1. Assess students' independent writing.
The first and second week of school we took independent writing samples from our kindergartners in each genre (narrative, information, and opinion) based on the common core. These writing samples were taken with very little direction; simply "write a narrative piece with beginning middle and end." There was absolutely no help from the teacher.
2. Score writing on a rubric with grade level team.
We use the rubrics in Lucy Calkins New Units of Study. I love that these are grade level specific expectations along a continuum so we can really see where kids fall. Also a big reality check for how much most of our students need to learn as a majority were scoring minimal and basic with a small handful scoring close to proficient. I'm not too worried though because we have plenty of time to get there!
3. Look at goals from VOICES menu that may be appropriate for groups of students.
I use the goal cards from the writing menu that I created based on the rubrics to choose the goals that might work for at least a handful of kids based on the assessments/rubrics. You can find it here.
4. Pull students individually to look at writing and choose from 2 or more goals.
I pull out the writing sample I took and read it back to the student then give them a choice of 2 or more goals. For now I chose 2 that would work for about half of my kids, and 2 that would work for some of my more capable writers. Here is an example of one of my students needing a lot of support.
(sorry its upside down, this is from my view as I show the cards to the student, as you can see both choices would be good goals for this child)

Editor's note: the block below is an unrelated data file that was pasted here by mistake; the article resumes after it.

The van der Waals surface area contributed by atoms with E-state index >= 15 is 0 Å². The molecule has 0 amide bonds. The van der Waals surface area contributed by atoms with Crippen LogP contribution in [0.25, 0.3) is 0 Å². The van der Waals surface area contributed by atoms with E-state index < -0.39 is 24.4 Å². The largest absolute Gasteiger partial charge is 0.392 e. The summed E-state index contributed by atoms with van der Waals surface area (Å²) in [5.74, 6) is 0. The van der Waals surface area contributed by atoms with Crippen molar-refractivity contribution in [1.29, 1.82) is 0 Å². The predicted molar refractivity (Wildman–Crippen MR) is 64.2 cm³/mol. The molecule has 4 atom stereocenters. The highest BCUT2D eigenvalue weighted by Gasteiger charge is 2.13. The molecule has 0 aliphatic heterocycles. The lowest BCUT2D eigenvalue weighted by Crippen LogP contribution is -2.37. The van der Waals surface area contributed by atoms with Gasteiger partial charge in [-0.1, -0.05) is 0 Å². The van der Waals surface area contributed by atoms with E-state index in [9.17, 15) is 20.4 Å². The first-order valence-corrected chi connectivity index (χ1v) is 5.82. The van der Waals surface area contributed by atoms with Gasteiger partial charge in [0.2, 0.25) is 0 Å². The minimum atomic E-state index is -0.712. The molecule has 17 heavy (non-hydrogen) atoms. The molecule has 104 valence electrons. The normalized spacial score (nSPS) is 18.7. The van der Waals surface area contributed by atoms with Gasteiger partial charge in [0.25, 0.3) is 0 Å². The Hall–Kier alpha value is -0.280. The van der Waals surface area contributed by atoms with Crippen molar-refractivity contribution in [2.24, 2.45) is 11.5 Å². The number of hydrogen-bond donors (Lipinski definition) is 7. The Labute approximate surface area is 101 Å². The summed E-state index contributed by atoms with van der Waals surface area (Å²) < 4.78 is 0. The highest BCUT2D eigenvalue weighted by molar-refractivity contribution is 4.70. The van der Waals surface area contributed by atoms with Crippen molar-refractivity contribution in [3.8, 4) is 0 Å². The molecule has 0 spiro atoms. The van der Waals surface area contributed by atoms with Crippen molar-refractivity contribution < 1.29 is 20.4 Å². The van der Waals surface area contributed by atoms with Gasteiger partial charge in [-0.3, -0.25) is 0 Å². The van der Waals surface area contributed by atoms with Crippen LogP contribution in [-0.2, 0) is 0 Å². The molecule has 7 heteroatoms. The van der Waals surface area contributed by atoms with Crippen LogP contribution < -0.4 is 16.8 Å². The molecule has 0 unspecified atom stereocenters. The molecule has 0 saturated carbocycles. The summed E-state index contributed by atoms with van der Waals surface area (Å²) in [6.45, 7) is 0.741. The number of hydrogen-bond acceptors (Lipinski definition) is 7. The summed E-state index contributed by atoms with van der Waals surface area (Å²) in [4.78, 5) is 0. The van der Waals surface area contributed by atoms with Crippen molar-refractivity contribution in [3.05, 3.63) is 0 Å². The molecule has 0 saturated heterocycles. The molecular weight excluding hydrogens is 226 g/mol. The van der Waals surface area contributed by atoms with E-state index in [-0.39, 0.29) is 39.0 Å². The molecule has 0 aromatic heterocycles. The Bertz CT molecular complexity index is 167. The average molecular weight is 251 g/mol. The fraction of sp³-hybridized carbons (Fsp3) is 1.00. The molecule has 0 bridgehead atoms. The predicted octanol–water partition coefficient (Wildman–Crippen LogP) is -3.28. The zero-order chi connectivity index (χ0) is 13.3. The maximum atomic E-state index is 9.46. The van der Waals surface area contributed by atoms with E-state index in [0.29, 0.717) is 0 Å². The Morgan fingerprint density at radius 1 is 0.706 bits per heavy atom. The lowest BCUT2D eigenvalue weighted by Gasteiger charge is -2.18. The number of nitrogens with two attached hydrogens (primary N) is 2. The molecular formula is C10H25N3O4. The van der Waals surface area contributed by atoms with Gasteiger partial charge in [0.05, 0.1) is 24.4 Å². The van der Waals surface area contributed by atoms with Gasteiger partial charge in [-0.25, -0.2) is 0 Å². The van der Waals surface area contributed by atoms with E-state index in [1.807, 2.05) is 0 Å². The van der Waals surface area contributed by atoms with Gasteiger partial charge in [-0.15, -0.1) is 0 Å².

The student selects which one they would like to work on and then writes it on their goal sheet by copying for now.
I then begin to confer with the next student while they finish writing their goal.
The goal setting sheets that we use in our district also have a spot for the students to add how they will show their evidence of learning and their learning plan. I will post more about those parts soon. but this is about all they can handle in their first goal setting conference so we stop here for now.
After setting goals with all my students I have my writing strategy groups and I know my focus each time I confer with a child. I am always amazed at how good students are at picking a good goal for themselves. Of course it is guided so that I don't have 22 different goals at the same time, but still I rarely have to point out why a particular goal might be a better choice for them.
These personalized goals really make learning more meaningful to students because they feel ownership in what they are working towards and it is specific to their needs. making even the youngest student a part of goal setting has been a powerful tool in accelerating learning and increasing motivation/engagement in my classroom! I cant wait to post pictures of our first reading and math goal setting conferences soon :)